How to Smuggle Beer: A Tutorial in Pictures

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Ever since 9/11, it’s impossible to fly with any container of liquid larger than 3.4 ounces, whether it’s mouthwash or water. Like any beer or wine aficionado, you know that bottles of local hooch are some of the best souvenirs from any vacation. But try to carry those beers onto the flight with you, and you could be losing your precious beer. Whenever a TSA agent confiscates your bottle of Kentucky Bourbon Stout, the terrorists win, so isn’t it about time you learned how to become an effective beer mule?

As a Baltimore native who now lives in San Diego, I’m always bringing bottles of suds that can’t be bought on the East Coast for my friends in the Mid-Atlantic region. Since I’m almost always flying back to California with reciprocal bottles (a constant test of my wife’s patience), I’ve logged more than a dozen cross-country beer mule missions, and I haven’t lost a man yet (knock on a bourbon barrel’s wood). Sure, you could buy a custom-made bottle carrier hard case with a foam insert that has holes for individual bottles, but who has the money for that? Here’s how you too can pack beer and wine in your luggage like a boss.

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Four of the five beers that we’ll pack into our suitcase today. Missing from the picture is an additional 750ml bottle.

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Before a single bottle goes into your suitcase, it’s important to start with a base layer for padding. This can be a few pairs of pants or anything else that can help cushion the precious cargo.

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You’re going to want a lot of large zip-top bags to carry out this task. Sure, your hotel room might temporarily look a bit like Dexter’s lair, but it’s worth it for successful transport. Once your bottle is in the bag, roll it up in a winter coat for some padding.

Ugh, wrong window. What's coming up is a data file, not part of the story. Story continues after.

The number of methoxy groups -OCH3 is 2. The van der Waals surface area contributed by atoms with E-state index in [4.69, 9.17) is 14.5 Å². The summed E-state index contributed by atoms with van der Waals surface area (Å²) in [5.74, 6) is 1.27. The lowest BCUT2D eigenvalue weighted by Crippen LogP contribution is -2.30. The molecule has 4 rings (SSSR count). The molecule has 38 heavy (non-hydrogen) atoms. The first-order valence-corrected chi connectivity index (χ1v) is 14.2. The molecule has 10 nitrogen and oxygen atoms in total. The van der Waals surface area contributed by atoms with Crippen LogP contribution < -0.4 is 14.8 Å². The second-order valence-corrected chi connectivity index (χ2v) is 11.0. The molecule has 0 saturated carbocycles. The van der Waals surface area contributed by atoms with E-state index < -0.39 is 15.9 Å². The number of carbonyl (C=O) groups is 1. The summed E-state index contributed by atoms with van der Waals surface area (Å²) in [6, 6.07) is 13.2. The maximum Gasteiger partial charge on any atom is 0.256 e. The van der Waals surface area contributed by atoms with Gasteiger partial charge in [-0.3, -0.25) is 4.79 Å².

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You probably only have one coat that you’re willing to pack, so stack three or four t-shirts up, and then roll your next bagged bottle up like you did with the jacket.

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Sweatshirts also make great padding for your booze, so once again, bag it and roll it.

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Larger bottles pose a problem as they won’t fit into a standard-sized zip-top bag. We got this wine box as a housewarming gift (I’m sure it had wine in it too), and we now use it to transport bottles all of the time. Once your bottles are in the carrier, fill in any empty space with socks to keep things stable and padded.

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Once everything is bagged and wrapped up, it’s time to arrange things in the suitcase. Put the wine carrier in the middle, and then surround it with your rolled-up bundles. With the booze in the suitcase, fill in any remaining room with shirts or other items that can provide additional padding.

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A luggage scale is crucial for making sure your suitcase stays under the weight limit. With airlines charging up to $100 for an overweight bag, you definitely don’t want to add that expense. This suitcase flew with us in early January, and every passenger arrived completely unharmed. You can chalk up another successful mission for the beer mule.

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